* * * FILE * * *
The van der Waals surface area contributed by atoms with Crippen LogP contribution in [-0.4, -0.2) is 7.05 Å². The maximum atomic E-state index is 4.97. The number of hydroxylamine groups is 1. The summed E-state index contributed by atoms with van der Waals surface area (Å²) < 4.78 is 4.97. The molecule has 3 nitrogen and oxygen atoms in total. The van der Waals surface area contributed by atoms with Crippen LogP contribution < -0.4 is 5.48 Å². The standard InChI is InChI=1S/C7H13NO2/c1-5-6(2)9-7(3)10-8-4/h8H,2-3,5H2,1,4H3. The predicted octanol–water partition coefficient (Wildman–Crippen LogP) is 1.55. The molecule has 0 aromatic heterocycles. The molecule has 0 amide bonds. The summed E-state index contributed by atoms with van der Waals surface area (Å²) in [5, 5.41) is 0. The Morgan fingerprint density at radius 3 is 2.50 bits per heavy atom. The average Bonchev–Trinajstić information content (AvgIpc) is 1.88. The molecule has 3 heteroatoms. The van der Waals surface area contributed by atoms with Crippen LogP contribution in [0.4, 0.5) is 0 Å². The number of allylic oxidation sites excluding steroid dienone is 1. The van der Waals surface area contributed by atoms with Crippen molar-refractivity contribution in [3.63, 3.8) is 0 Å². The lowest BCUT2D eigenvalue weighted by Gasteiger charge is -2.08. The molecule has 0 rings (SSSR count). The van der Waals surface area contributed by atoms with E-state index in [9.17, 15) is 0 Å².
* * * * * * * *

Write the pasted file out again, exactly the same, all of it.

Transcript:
The van der Waals surface area contributed by atoms with Crippen LogP contribution in [-0.4, -0.2) is 7.05 Å². The maximum atomic E-state index is 4.97. The number of hydroxylamine groups is 1. The summed E-state index contributed by atoms with van der Waals surface area (Å²) < 4.78 is 4.97. The molecule has 3 nitrogen and oxygen atoms in total. The van der Waals surface area contributed by atoms with Crippen LogP contribution < -0.4 is 5.48 Å². The standard InChI is InChI=1S/C7H13NO2/c1-5-6(2)9-7(3)10-8-4/h8H,2-3,5H2,1,4H3. The predicted octanol–water partition coefficient (Wildman–Crippen LogP) is 1.55. The molecule has 0 aromatic heterocycles. The molecule has 0 amide bonds. The summed E-state index contributed by atoms with van der Waals surface area (Å²) in [5, 5.41) is 0. The Morgan fingerprint density at radius 3 is 2.50 bits per heavy atom. The average Bonchev–Trinajstić information content (AvgIpc) is 1.88. The molecule has 3 heteroatoms. The van der Waals surface area contributed by atoms with Crippen LogP contribution in [0.4, 0.5) is 0 Å². The number of allylic oxidation sites excluding steroid dienone is 1. The van der Waals surface area contributed by atoms with Crippen molar-refractivity contribution in [3.63, 3.8) is 0 Å². The lowest BCUT2D eigenvalue weighted by Gasteiger charge is -2.08. The molecule has 0 rings (SSSR count). The van der Waals surface area contributed by atoms with E-state index in [9.17, 15) is 0 Å².